Wednesday, February 29, 2012

The case for a new open-source relational database

I've been thinking about a new open-source relational database for a while, and here's my thoughts as to why the world needs one, even though PostgreSQL and MySQL would seem to have a lock, with SQLite doing well in small devices.

First, some strengths and weaknesses of each:

1. PostgreSQL is very good at query optimization, and has a large and powerful set of query answering facilities. Where it isn't so wonderful is its storage engine, where the old "versioned" storage manager, complete with its vacuum cleaner - which sucked in 1990 when I worked on it and is still a operational PITA - still resides. It "works", and is serviceable for many applications (particularly large archival apps, where deletes and updates are done rarely or never), but is a huge problem for always-up OLTP apps.

2. OTOH, MySQL has the opposite problem: its parser and executor are lame (gee, will they ever figure out how to cache constant subquery results? How about hashjoins? Type checking? Not defaulting to friggin case-insensitive Swedish as the default collation?), but its open storage architecture allows lots of interesting storage engines, and InnoDB's index-organized structure kicks butt if you know how to use it. We use MySQL/InnoDB for a very large, SaaS database ourselves with both heavy OLTP components and heavy archival search components. To get around its sucky top-level, I have to carefully police all significant queries, make extensive use of optimizer hints, and work with developers to make certain they aren't doing something problematic like using a subquery that is always treated as correlated, etc.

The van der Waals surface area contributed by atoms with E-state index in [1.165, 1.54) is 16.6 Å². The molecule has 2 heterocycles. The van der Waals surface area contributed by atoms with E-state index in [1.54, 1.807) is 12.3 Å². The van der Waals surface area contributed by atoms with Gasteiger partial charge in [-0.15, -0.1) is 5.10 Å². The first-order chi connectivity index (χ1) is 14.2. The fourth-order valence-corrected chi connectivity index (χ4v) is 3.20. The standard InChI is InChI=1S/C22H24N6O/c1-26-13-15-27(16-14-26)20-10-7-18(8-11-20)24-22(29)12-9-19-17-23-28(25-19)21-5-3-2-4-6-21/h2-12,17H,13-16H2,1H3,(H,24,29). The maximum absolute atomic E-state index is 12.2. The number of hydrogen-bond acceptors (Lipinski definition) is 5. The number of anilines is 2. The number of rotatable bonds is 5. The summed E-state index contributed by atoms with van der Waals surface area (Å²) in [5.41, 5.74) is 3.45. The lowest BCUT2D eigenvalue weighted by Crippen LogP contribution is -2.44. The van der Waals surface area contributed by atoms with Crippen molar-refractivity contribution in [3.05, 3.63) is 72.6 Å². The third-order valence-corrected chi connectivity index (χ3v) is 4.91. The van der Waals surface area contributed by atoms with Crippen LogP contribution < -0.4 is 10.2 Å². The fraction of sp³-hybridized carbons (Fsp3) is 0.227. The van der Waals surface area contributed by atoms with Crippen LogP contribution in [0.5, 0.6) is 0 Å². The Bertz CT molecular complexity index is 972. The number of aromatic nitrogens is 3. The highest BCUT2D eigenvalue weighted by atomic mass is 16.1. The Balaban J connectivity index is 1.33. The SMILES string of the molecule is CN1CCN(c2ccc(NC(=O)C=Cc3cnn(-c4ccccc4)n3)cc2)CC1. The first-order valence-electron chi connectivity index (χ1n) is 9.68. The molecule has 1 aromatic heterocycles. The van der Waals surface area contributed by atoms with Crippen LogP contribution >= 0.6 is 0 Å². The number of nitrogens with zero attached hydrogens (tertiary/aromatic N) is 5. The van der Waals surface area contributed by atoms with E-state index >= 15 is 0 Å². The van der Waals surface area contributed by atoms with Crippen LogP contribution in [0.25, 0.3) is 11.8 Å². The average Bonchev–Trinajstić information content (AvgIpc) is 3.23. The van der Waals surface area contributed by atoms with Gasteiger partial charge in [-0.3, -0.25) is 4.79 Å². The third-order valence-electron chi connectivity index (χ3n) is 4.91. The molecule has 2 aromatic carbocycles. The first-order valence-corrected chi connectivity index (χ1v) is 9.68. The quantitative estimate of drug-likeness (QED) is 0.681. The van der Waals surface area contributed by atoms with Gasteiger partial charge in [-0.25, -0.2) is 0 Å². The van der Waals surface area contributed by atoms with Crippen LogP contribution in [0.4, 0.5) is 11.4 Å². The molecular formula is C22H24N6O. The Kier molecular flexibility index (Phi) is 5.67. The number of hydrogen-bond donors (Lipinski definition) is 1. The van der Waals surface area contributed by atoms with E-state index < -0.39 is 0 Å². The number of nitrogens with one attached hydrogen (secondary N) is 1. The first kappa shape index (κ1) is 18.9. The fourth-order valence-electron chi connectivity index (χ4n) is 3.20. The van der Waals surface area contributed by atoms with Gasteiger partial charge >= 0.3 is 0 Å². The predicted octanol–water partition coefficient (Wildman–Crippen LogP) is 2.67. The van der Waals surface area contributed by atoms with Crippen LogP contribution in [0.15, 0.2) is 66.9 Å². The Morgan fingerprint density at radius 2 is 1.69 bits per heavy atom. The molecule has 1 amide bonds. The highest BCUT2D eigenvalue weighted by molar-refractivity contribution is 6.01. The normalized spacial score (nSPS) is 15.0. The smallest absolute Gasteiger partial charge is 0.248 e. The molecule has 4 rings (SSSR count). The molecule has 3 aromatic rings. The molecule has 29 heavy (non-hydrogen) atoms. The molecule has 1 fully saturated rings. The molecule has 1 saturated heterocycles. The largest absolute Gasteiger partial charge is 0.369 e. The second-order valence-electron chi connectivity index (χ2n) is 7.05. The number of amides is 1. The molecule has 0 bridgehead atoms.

In a dream-world, I could figure out a way to hook up PostgreSQL's top level with the InnoDB storage engine. That would be a powerful relational engine.

That said, there are things neither engine, and no relational db engine in the open-source world that I'm aware of, do very well:

1. Better handling of in-memory tables and in-memory indexes. One thing I did that was very popular in DeviceSQL was an efficient in-memory hashed and ordered index on a persistent table. It is very popular with customers and was extremely fast.
2. Fast bootup, even after ungraceful shutdown. Given that Serious Databases increasingly exist on small, portable devices, fast bootup is needed. Fast bootup has all sorts of implications for transaction handling, so it has to be "designed in" from the beginning.
3. An open storage architecture is a must, both for base storage and for indexes (and the open-storage architecture should allow index-organized base storage as well).
4. "Vector" index query answering facilities. One of the biggest limitations on relational database execution engines today is the inability to use multiple indexes on the same table. A "vector index strategy" would allow large tables to be searched by multiple parameters without needing to "pick a winner" (and often there isn't any good choices to pick...)

More later...